General manager, Hanna Hats
A tweed flat cap often conjures up images of country walks and a day at the races, but for Eleanor Hanna it’s hand-me-down family history. “My grandfather began as a tailor in 1924,” she explains. “When demand for custom-made suits declined, he started Hanna Hats. My father inherited the business and now it’s my turn, with my uncle, brother and sister by my side.”
Eleanor adds that quality is paramount. “We use the finest Donegal tweed, woven exclusively for us.” Inside, ceiling-high shelves are stacked with teetering piles of headwear: there are stud-fastened flat caps, feathered deerstalkers and wide-brimmed walking hats in herringbone and patchwork tweeds. The earthy shades are redolent of the local landscape — mossy greens blend with rich golds and browns to match Donegal’s moors and mountains.
Cranking up behind us is the pressing machine that bears an uncanny resemblance to a Doctor Who Dalek. “This irons out the final product,” Eleanor explains. “But the real magic happens next door.” I follow her to the production room, where some dozen-or-so craftswomen sit at sewing machines using swift movements to bind and stitch the final shape. “When I began we foot-peddled these machines,” remarks Tony, a 79-year-old employee who was trained by Eleanor’s grandfather. “We began in a hut with room for just me and him.”
After trying on many shapes and sizes, I settle on a dapper brow-sweeper in dun and beige colours of the countryside, fittingly named Donegal Touring. When I ask how long my hat will last, Eleanor retorts, “Too long! Yesterday, a customer came in with one he bought here 42 years ago.” I look forward to donning my new statement piece for decades to come.
Owner, Donegal Brewing Company
As Donegal’s first microbrewer, Brendan O’Reilly has a pioneering streak and worthy credentials. The son of a publican, he grew up around the casks and kegs of Dicey Reilly’s, a homely pub in the quaint riverside town of Ballyshannon. Since 2011, the shiny stainless-steel tanks of his microbrewery have occupied the old coach house overlooking the pub’s beer garden, where Brendan concocts a core range of five craft brews swigged across the county and beyond. His Donegal Blonde has an easy-to-drink crispness, while local surfers lap up Mullys, a red ale he named after the waves that crash on nearby Mullaghmore. Sláinte!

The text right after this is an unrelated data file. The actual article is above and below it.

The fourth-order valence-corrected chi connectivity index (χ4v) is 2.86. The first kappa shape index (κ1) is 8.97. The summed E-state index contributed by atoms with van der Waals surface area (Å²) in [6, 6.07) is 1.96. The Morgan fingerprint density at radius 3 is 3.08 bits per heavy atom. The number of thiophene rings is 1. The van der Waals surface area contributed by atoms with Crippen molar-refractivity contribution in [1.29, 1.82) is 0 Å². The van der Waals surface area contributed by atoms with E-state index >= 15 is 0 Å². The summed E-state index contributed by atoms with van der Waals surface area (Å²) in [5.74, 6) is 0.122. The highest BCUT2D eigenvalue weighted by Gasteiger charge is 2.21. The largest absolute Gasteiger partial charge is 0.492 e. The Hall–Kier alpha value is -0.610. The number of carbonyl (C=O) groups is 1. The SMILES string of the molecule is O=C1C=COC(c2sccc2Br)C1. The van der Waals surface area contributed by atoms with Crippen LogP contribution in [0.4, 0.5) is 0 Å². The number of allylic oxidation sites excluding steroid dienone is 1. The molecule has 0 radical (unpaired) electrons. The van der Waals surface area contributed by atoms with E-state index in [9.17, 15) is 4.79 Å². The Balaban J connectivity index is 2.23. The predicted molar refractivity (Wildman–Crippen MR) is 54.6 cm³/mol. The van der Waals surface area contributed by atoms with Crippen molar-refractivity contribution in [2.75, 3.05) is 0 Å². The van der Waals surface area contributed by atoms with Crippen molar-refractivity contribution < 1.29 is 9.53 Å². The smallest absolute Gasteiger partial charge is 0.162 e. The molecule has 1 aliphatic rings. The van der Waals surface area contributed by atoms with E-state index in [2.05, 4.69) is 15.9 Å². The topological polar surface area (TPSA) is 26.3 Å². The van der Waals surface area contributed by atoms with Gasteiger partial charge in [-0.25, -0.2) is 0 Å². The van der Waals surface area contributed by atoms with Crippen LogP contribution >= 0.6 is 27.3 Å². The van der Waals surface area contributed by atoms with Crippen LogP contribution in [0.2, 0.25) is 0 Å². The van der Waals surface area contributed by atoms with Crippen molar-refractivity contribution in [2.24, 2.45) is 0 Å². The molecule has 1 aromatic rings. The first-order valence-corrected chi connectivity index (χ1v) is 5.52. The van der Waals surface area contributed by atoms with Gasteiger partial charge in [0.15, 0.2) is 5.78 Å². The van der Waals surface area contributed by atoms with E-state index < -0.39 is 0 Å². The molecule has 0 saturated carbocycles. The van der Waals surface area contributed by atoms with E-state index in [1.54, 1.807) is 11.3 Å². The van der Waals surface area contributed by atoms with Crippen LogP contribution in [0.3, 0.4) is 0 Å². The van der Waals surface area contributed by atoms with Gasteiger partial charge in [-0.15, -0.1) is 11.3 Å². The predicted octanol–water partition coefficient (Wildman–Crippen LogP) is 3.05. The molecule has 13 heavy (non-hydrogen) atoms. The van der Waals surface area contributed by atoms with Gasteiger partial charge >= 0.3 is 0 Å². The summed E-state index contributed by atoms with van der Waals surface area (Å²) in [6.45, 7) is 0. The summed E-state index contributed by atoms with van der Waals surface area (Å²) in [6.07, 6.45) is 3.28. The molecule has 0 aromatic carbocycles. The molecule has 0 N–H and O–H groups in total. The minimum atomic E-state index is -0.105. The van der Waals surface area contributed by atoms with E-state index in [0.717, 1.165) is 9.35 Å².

Bogwood sculptor, Raw Studio
What’s bogwood and where do you source it?
Bogwood is tree material that has been preserved under peat for anything between two to 9,000 years. I collect it mostly along Donegal’s shores and in the local hills. It’s unusual because of the abundance of shapes that are preserved within the wood.
How did you start working with it?
I began nearly 20 years ago, when I found a piece while fishing. It looked interesting and I just started gathering pieces. I had no training but I liked working with my hands. My first sculpture was a seagull, inspired by the book Jonathan Livingston Seagull.
What’s the process?
I work mostly with local bog oak, which is black, and bog pine, which is red. The wood needs to be dried for at least two to three years, although larger pieces can be up to 15 years. I love finding different shapes within the wood
— these natural forms guide how I shape and smooth the wood.
What inspires your sculptures?
My sculptures are mostly inspired by the Donegal landscape. But by people too — landscapes are part of our personality. Those from flatlands are mostly level-headed. Us Donegal people, we’re a bit wild. Up and down, always a storm brewing. That’s reflected in my work — it’s full of movement.
Published in the Donegal 2017 guide, distributed with the September 2017 issue of National Geographic Traveller (UK)